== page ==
Over the years we have dealt with a vast number of clients who have been charged with relatively minor offences but for whom the consequences of a conviction are enormous. In some cases charges have been brought without the input of a Crown Prosecution Service lawyer, the decision to charge having been made by the police. In other cases, decisions have been made by the CPS but without full knowledge of all the facts that could have been put forward on behalf of a suspect.
The Code for Crown Prosecutors
Under the Code for Crown Prosecutors a prosecution should only take place if the ‘Charging Standard’ is met. This means, firstly there must be a ‘realistic prospect of a conviction’ and secondly that it is in the public interest to prosecute. Once a decision to prosecute has been made the Crown Prosecution Service should continue to consider whether the Charging Standard is met. So, if a case against a suspect becomes weaker and there is no longer a ‘realistic prospect of a conviction’ then a case should be discontinued. Similarly, if material can be presented to the CPS that supports an argument that a prosecution is not in the public interest, then consideration should be given to abandoning a prosecution.
In other words, just because the evidence is strong, a prosecution should not automatically follow. Having considered the strength of the evidence, a prosecutor should always go on to consider whether a prosecution is in the public interest.
What should the prosecution consider when making a decision to charge?
A prosecutor may feel that the public interest factors against prosecution outweigh those in favour of a prosecution. Factors which a prosecutor should consider are;
- the seriousness of the offence
- the level of culpability of a suspect
- the circumstances of and harm caused to a victim
- a suspect’s age and maturity at the time of the offence
- the impact on the community
- whether a prosecution is a proportionate
- whether sources of information require protecting.
What does ‘in the public interest’ mean?
Frequently a charging decision is made without knowledge of all the public interests factors. There are frequently factors relating to a suspect of which the prosecution were unaware, for example their health, or perhaps an impairment that may have impacted upon the understanding of the seriousness of the situation. A suspect may have subsequently sought treatment for a problem, which in turn reduces the risk of re offending. In some situations it may become apparent that a victim does not wish to see a suspect criminalised for their actions. A prosecution may have a disproportionate impact upon a suspect, including loss of livelihood, professional disciplinary proceedings, the inability to travel to certain countries and the involvement of the Disclosure and Barring Service.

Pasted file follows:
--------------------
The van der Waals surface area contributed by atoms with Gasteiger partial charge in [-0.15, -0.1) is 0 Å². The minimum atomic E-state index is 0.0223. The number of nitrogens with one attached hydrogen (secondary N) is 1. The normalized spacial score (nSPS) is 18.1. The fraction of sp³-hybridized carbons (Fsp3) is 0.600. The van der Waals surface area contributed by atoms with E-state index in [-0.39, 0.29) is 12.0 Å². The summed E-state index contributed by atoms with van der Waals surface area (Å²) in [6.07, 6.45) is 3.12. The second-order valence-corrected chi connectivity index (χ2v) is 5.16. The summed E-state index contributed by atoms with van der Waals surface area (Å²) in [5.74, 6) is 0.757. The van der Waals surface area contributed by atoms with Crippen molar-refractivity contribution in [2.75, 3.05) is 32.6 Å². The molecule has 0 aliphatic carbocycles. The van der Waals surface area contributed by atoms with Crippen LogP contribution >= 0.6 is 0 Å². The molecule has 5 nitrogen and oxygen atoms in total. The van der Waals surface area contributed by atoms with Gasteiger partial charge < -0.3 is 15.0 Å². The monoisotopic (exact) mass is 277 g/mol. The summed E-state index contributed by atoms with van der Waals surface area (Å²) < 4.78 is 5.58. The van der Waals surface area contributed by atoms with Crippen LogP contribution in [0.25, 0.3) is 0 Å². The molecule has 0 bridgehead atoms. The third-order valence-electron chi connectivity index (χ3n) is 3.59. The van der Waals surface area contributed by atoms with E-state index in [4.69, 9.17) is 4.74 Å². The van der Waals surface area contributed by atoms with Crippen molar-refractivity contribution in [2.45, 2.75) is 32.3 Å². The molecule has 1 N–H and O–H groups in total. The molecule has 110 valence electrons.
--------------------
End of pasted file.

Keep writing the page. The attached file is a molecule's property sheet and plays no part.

Often defendant’s attend court assuming that they must enter a guilty plea and then deal with the potentially far reaching consequences. They may feel that they have to plead guilty quite simply because they are guilty. However, in many cases, we have successfully argued that these matters should be adjourned to allow for the preparation of formal representations. Even when there appears to be evidence of guilt, it may be possible to argue against a charging decision and ask for a view to be taken on the basis of public interest grounds.
Detailed and sympathetic representations should be considered by the Crown Prosecution Service in all situations where the defence ask for time to make such representations. They can make the difference between a conviction, perhaps for a minor offence, but with unintended yet life altering consequences and no conviction at all.
When should representations be made?
Timing is important. The difficulty with a case being dropped due to it not being in the public interest to prosecute is that the window for the decision being made may often be a narrow one. A prosecutor may decide to abandon a case at any time. Cases where there is no longer a ‘realistic prospect of a conviction’ are, by there very nature, denied matters which will go to trial. This gives the defence ample opportunity to make representations to the prosecution. Cases where it is not in the public interest to prosecute may well be admitted matters, a court date may be imminent yet there may be a significant amount of material to be put forward on behalf of a suspect or a defendant. Timing is therefore crucial and it is important that suspects or defendants and their legal teams act quickly.
What if I haven’t been charged yet?
Olliers have considerable experience of acting for those who have been released under investigation following an arrest or a voluntary interview. Prior to and following an interview under caution, our specialist lawyers will do everything we can to keep to a minimum the likelihood of a client under investigation being charged with a criminal offence. We are particular adept at putting forward pre-charge representations to the Crown Prosecution Service and have notable success in making submissions that the full code test has not been met, challenging the credibility, reliability and admissibility of any prosecution evidence at an early stage, ensuring that the CPS is fully informed of a suspect’s defence from his/her perspective rather than that of a police officer and acting pro-actively to secure evidence. Click here to read more.
How can Olliers help?
Due to the work involved in collating all relevant information, reviewing the case papers and drafting the letter of representations to the Crown, we are only able to act in such cases on a privately funded basis.